1. It goes without saying that cloud storage services should take all stepsnecessary to qualify for the safe harbor for hosting services under the U.S. DigitalMillennium Copyright Act.
That safe harbor under American law sets standards forany company around the globe that wishes to access the American marketplace andprovides protection for any such company against monetary awards and broadinjunctions. Among those standards are:a. Expeditious removal or disabling of access to allegedly infringing materialor activity
upon a properly formed notice.b. Designation of an agent to receive notifications of claimed infringement,with an appropriate filing in the U.S. Copyright Office and notice clearly available on theservice itself.c. Publication and implementation of a policy calling for termination, inappropriate circumstances, of account holders or subscribers who are repeat infringers.d. Expeditious removal or disabling of access to infringing material or activitywhen the provider gains knowledge of an infringement or facts or circumstances makethe infringement apparent.e. Accommodation of, and non-interference with, any industry-standardcontent protection technologies.f. The strict avoidance of any direct financial benefit from infringing activityor infringing material.g. The exercise of any right and ability to control infringement by users tobring about the cessation of such infringement.
2. Responsible cloud storage service providers will take a number of steps togo above and beyond safe harbor practices for the protection of copyrightholders. They include:a. No second-guessing or evaluating of claims made in properly formedtakedown notices.
The DMCA safe harbor allows the users themselves to defend theirown conduct; the cloud storage service provider need not take on itself a role of judge.The service provider must step out of any dispute between a copyright claimant and anaccused user, without taking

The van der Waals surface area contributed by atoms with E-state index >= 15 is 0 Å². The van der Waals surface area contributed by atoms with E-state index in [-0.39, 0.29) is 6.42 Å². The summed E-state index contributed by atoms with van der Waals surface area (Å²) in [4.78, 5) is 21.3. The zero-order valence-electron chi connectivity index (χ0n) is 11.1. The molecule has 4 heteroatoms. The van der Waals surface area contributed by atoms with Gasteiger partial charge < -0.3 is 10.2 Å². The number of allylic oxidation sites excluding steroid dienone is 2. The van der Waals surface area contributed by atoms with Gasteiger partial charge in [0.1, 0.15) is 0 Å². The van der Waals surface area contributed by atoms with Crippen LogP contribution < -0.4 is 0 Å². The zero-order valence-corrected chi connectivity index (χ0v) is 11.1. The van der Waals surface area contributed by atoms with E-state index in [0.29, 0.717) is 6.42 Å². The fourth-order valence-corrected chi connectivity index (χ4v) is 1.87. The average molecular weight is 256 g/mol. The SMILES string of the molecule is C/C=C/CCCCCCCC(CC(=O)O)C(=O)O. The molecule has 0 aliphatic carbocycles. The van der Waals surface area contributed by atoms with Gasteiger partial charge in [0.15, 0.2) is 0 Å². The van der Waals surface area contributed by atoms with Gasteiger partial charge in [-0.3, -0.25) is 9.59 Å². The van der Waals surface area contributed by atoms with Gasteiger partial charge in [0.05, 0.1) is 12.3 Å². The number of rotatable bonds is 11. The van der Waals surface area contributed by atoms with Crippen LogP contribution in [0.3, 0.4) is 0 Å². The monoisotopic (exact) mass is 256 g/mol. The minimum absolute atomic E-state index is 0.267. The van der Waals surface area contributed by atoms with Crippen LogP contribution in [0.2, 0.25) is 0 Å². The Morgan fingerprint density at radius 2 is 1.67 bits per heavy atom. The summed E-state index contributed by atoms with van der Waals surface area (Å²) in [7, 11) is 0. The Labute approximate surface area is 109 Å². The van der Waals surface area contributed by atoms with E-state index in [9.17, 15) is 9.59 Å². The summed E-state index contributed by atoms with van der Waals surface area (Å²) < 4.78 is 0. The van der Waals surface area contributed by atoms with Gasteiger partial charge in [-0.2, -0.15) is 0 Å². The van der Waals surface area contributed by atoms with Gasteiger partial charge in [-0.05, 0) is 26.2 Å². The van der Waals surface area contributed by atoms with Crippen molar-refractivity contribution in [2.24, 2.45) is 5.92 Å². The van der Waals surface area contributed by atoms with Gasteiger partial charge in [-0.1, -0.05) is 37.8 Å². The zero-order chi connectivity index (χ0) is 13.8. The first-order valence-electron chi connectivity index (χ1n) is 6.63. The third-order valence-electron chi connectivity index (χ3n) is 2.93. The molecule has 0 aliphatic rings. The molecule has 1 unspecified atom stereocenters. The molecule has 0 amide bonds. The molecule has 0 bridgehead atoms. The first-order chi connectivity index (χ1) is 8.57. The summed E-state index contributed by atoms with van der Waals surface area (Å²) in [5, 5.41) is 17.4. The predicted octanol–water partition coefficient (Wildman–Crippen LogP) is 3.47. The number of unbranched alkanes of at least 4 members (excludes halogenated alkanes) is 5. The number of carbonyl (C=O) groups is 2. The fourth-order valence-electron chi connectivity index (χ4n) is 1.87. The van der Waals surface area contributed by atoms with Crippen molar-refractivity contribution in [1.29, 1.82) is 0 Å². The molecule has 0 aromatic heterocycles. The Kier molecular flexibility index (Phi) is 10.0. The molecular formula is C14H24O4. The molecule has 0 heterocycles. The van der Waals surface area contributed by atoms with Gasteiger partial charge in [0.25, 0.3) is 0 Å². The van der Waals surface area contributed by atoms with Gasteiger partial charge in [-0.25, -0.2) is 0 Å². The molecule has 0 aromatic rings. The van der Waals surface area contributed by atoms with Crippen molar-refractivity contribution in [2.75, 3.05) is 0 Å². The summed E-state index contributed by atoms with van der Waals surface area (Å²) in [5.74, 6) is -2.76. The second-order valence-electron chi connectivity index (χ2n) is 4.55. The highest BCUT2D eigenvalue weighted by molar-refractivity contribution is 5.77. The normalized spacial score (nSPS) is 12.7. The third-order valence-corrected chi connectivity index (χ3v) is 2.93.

anyone’s side.
 b. Protection against restoration of suppressed materials.
Cloudstorage service providers should make efforts to detect repeated efforts by users tostore materials that the service provider previously deleted or disabled based ontakedown notices, unless the users provided properly formed counter-notifications.
Thismeans that service providers must determine, to the extent technically feasible, uniquesignatures of disabled files and scan new files for identical signatures.
c. Attention to compromised or improperly disseminated usercredentials.
Cloud storage service providers should actively review major public
 providers of access credentials of encrypted files and disable file access to those fileswhere it appears that those credentials might be compromised or improperly published.
d. Rare compensation to customers based on download volume.
Services should not provide compensation to users based on download volume unlessthe services have a good-faith belief that those users are properly using the storageplatform to monetize dissemination of their own, or authorized, material.